Improved Interfacial Electron Transfer in Modified Bilirubin Oxidase Biocathodes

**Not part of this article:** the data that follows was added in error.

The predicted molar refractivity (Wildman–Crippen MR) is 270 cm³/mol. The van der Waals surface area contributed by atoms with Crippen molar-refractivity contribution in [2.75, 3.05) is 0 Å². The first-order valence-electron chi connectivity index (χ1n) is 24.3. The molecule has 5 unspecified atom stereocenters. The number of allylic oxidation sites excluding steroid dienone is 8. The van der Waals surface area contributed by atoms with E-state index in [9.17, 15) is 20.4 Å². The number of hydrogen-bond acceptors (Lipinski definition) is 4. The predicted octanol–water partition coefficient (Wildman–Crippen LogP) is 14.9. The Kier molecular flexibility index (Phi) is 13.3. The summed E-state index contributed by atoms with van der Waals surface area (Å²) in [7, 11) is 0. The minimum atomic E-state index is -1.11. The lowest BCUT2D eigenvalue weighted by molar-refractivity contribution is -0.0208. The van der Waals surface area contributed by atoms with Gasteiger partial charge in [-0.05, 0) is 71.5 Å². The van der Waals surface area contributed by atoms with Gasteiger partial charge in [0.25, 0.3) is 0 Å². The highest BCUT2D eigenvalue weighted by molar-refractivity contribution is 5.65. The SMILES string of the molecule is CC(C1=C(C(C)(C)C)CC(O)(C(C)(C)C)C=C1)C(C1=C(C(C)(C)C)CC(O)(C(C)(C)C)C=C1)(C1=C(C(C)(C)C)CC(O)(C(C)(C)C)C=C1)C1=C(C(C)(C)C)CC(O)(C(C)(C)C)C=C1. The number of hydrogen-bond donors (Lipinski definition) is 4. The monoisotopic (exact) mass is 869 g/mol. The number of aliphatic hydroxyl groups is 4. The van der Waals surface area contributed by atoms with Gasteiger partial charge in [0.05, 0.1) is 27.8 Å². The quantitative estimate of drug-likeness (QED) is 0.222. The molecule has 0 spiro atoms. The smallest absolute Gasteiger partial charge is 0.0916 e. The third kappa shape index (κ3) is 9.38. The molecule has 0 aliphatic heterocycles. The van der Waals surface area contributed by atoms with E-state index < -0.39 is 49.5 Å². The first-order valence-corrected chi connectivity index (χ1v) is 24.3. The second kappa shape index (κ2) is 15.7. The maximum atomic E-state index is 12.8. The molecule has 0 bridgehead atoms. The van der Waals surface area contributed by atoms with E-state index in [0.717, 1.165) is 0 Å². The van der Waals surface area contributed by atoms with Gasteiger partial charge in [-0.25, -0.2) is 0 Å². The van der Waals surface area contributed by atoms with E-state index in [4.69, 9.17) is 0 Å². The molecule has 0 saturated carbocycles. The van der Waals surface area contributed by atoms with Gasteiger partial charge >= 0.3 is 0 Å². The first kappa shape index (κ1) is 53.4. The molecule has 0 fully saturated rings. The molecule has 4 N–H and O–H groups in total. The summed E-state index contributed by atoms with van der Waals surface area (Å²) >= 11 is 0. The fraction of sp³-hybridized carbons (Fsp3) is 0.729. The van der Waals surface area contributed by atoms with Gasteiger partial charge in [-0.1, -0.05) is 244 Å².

The reducing inhibition of interfacial electron transfer and the resulting impact on the catalytic current of bilirubin oxidase (BOx) biocathodes is explored. Polymer-coated multi-wall carbon nanotubes (MWNTs) are modified with tethering and orientating agents to provide stable immobilization and efficient enzyme orientation. 1-pyrenebutanoic acid, succinimidyl ester (PBSE) is used as a cross-linker. A BOx natural substrate, bilirubin, and its artificial analogues are explored as orientating agents. It is established that bilirubin/PBSE-modified BOx cathodes show approximately 0.4- and 3.2-fold increases in the current density compared to cathodes modified separately with either PBSE or bilirubin, respectively. In subsequent experiments, the incorporation of PBSE and 2,5-dimethyl-1-phenyl-1H-pyrrole-3-carbaldehyde, a functional analogue of bilirubin, into the MWNT matrix results in a further 2–2.5-fold increase in the generated current density compared to the hybrid bilirubin/PBSE-modified cathode, which is, therefore, 20 times higher than the unmodified BOx cathode. This significant enhancement in the performance of the cathode is attributed to the concomitant covalent attachment and proper orientation of BOx, which leads to improved enzyme/electrode interactions.